If you have received food items or purchased them as souvenirs, but you haven’t eaten them, it is wise to let them go. Just because someone gives you a gift, doesn’t mean you have to keep it. The same goes for items you bought to try, but nobody liked. Don’t keep the unopened bag or package stuffed in the back of a cabinet. It won’t become more appealing after a couple of months.

Sprinkles, Sugar, Food Dye

These items can go rancid and lose their value over time. If they have an odor or have discolored, it is probably a good idea to let them go.


In the bedroom, look for:


I find a lot of free items from hotels, stores, and promotions in the bedroom, such as free slippers, shampoos, makeup bags, etc. Only keep these items because you truly use them. If unopened, these make for desirable donation items.


Perfume can go bad. Normally, it either stops smelling like anything at all (the scent fades), or it starts to have an alcohol-like odor. Test your perfume collection, and only keep the ones that have a scent you love. Remember that perfume is not wine, it is not going to get better with age, only worse.

“Uncomfortable” clothing

Most people have some items in their closet and drawers that they don’t like wearing. This may be because they don’t fit, they hurt our feet, they dig into our sides, etc. Alternatively, it could be because we don’t feel good in the clothing, perhaps because our body has changed or they have gone out of fashion. Set a limit to the space you allocate to “aspirational” clothing, which is clothing you hope to wear and feel good in at a future date.


On your desk or in your office, look for:

Old business cards

Most of us gather business cards, and these can be very helpful for connecting us with people and service providers. They might be in an old Rolodex™, in a drawer with a rubber band around them, in notebooks with business card holding pages, etc. If you haven’t updated your business card collection (i.e., sorted through them and removed the ones you no longer use), odds are that you have a lot of information that is out of date. If you can’t trust the cards, they aren’t serving their purpose, and now are simply cluttering your space. Business cards, as with all reference items, should only be kept if they are reliable.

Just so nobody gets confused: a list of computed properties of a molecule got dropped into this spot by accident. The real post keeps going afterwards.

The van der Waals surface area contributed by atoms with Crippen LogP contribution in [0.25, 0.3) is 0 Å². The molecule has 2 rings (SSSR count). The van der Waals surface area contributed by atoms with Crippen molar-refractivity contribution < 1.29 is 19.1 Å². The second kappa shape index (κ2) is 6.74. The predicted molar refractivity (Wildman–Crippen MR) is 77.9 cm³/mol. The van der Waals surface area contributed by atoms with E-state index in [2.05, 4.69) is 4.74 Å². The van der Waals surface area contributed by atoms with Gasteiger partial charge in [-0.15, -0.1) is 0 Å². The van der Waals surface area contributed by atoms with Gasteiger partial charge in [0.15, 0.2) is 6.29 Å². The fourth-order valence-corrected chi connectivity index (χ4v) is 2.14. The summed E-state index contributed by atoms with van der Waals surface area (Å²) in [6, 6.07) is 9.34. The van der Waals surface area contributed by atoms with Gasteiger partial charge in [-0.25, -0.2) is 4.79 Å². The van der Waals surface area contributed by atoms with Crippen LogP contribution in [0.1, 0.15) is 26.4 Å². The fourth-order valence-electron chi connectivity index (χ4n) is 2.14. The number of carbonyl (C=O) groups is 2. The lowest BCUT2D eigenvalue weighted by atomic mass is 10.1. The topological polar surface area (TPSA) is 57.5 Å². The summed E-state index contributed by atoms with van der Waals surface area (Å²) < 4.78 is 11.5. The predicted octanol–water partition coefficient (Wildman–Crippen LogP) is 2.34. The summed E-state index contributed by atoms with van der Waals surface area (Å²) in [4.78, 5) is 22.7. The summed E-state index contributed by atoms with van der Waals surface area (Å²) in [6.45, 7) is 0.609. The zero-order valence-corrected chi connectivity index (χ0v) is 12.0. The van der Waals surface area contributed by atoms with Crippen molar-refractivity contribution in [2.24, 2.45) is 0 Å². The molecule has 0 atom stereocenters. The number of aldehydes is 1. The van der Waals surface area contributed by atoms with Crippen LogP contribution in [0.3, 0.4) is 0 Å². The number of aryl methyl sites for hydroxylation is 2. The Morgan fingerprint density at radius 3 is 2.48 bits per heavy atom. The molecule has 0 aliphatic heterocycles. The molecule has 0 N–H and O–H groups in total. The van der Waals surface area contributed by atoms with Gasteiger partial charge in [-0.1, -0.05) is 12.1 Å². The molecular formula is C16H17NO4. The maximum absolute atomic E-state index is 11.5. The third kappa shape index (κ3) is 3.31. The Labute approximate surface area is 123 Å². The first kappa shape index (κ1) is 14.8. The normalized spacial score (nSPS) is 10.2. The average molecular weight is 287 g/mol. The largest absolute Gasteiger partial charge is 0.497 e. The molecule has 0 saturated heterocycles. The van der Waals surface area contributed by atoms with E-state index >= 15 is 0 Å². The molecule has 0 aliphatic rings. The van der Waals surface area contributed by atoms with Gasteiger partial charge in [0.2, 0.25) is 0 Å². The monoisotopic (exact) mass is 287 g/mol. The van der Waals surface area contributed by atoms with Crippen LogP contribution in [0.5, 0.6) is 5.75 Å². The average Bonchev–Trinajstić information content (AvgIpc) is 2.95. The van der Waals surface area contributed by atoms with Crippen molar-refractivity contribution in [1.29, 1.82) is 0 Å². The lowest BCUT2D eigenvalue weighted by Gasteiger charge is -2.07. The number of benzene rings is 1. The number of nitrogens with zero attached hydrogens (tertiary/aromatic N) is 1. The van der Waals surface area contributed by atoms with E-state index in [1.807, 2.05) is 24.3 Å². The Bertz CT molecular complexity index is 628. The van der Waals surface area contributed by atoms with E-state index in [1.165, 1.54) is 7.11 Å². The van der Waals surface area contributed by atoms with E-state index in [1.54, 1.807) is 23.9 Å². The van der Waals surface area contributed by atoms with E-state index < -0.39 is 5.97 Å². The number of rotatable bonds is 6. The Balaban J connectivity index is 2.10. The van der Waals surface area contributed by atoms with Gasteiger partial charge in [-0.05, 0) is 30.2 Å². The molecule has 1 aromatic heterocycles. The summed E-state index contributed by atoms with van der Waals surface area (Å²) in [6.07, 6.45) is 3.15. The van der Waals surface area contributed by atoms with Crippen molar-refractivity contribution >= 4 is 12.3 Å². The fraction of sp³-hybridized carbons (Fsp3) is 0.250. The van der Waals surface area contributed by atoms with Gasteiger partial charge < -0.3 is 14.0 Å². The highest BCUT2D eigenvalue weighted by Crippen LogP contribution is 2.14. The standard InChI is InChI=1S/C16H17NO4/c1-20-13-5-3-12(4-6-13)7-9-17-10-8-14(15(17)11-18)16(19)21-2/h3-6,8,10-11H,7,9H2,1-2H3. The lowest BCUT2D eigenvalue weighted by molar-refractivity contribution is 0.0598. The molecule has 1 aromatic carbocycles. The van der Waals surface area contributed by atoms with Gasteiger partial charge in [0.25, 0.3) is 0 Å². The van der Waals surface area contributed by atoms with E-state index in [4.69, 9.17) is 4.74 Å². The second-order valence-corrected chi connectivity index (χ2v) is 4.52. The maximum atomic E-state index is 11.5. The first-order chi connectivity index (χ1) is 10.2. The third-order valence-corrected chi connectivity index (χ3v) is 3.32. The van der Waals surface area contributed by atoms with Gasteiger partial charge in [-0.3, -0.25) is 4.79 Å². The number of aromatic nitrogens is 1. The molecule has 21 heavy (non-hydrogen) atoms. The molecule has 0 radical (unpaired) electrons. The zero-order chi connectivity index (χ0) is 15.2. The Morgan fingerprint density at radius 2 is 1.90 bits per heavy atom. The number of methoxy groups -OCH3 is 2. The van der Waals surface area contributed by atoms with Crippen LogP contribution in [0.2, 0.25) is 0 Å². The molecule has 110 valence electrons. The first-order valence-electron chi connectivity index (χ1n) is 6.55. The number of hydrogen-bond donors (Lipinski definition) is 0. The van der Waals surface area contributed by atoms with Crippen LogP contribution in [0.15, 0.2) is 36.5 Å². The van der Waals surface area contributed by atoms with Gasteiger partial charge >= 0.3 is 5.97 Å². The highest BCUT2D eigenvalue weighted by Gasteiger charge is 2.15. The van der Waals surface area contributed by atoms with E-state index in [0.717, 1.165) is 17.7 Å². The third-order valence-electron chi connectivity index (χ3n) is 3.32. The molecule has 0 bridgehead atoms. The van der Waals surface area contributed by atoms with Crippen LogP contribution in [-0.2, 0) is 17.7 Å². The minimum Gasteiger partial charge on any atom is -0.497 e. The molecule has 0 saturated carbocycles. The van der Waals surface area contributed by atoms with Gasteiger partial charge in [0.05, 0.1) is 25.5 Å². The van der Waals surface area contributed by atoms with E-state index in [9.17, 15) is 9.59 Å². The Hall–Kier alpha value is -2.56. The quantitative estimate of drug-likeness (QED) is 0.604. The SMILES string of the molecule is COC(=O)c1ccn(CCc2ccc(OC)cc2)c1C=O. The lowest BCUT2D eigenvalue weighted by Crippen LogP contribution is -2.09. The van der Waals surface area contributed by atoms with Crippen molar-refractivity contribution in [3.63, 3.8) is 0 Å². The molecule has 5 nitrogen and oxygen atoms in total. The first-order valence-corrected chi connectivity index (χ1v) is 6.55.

Clippings, Catalogs, and Expired Coupons

Back before Goggle™ and Pinterest™, many of us used to collect articles, clippings, project ideas, and more. Some of us still do this today, perhaps in a folder or hanging file. We also may have collected coupons, with plans to use them on big purchases, or catalogs with plans to come back and order something. If it has been a while since you looked through your files, piles, and folders, this might produce some “easy wins.” For example, sadly, the Bed, Bath, and Beyond™ coupons can go.

Maps and Travel Guides

The world went through a major shift in 2020, and many businesses either closed, changed their hours, adjusted their prices, or otherwise altered their offerings. In order to rely on a travel guide, it needs to have current information, which most likely means it was published after 2020. Maps are also something that “people of a certain generation” have. If you are a map collector, enjoy your collection. However, if you kept them out of habit, but now use GPS to navigate your way, these old maps (which may also no longer be completely accurate) can go.


We all have old electronics. We often hold onto these items because we have anxiety about letting them go. For instance, we think, “But what if I need that cable?” or “But what if there is data or photos on these devices that I want?” As with all items for which an action needs to be taken, we should focus our energy on pursuing the action, not on postponing the action. If you have a drawer or box of e-junk, begin by removing obvious clutter (e.g., how many airplane earbuds do you need?). For other items, such as old computers, charge them up, assess the contents, offload desired files onto flash drives or directly onto other devices, and then search online for instructions on how to properly “wipe clean” the device for disposal. E-junk can then be safely recycled through a local resource.

[Bonus hint: label each and every cord that comes into your life from now on. Something as simple as a piece of painter’s tape can suffice!]

Checks from Closed Accounts

If you have changed banks or closed accounts, you might have some inactive checks tucked into drawers or containers in your desk or closet. Shred the old checks if it makes you comfortable, but as long as the accounts are closed, it is probably safe to simply dispose of them.

Photo Printer Paper